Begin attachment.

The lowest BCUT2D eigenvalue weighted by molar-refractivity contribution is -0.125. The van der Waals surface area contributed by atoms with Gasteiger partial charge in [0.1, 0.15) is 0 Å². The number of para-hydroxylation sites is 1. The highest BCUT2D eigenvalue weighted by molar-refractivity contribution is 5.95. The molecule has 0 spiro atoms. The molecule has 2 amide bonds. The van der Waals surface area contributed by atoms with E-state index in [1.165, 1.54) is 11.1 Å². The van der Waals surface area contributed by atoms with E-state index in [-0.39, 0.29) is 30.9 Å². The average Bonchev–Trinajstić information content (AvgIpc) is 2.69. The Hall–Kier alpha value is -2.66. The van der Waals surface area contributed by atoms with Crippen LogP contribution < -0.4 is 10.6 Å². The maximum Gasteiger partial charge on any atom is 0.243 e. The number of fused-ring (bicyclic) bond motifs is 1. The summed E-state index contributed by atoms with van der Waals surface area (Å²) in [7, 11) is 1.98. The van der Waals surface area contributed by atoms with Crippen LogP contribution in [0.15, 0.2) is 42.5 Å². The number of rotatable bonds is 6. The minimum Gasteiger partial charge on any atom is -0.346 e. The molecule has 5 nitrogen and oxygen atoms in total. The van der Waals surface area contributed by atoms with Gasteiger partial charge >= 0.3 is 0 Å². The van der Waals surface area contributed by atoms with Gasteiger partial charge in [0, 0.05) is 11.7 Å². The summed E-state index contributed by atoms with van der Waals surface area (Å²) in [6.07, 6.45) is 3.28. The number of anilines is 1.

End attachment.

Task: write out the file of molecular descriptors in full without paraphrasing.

The lowest BCUT2D eigenvalue weighted by molar-refractivity contribution is -0.125. The van der Waals surface area contributed by atoms with Gasteiger partial charge in [0.1, 0.15) is 0 Å². The number of para-hydroxylation sites is 1. The highest BCUT2D eigenvalue weighted by molar-refractivity contribution is 5.95. The molecule has 0 spiro atoms. The molecule has 2 amide bonds. The van der Waals surface area contributed by atoms with E-state index in [1.165, 1.54) is 11.1 Å². The van der Waals surface area contributed by atoms with E-state index in [-0.39, 0.29) is 30.9 Å². The average Bonchev–Trinajstić information content (AvgIpc) is 2.69. The Hall–Kier alpha value is -2.66. The van der Waals surface area contributed by atoms with Crippen LogP contribution < -0.4 is 10.6 Å². The maximum Gasteiger partial charge on any atom is 0.243 e. The number of fused-ring (bicyclic) bond motifs is 1. The summed E-state index contributed by atoms with van der Waals surface area (Å²) in [7, 11) is 1.98. The van der Waals surface area contributed by atoms with Crippen LogP contribution in [0.15, 0.2) is 42.5 Å². The number of rotatable bonds is 6. The minimum Gasteiger partial charge on any atom is -0.346 e. The molecule has 5 nitrogen and oxygen atoms in total. The van der Waals surface area contributed by atoms with Gasteiger partial charge >= 0.3 is 0 Å². The van der Waals surface area contributed by atoms with Gasteiger partial charge in [0, 0.05) is 11.7 Å². The summed E-state index contributed by atoms with van der Waals surface area (Å²) in [6.07, 6.45) is 3.28. The number of anilines is 1.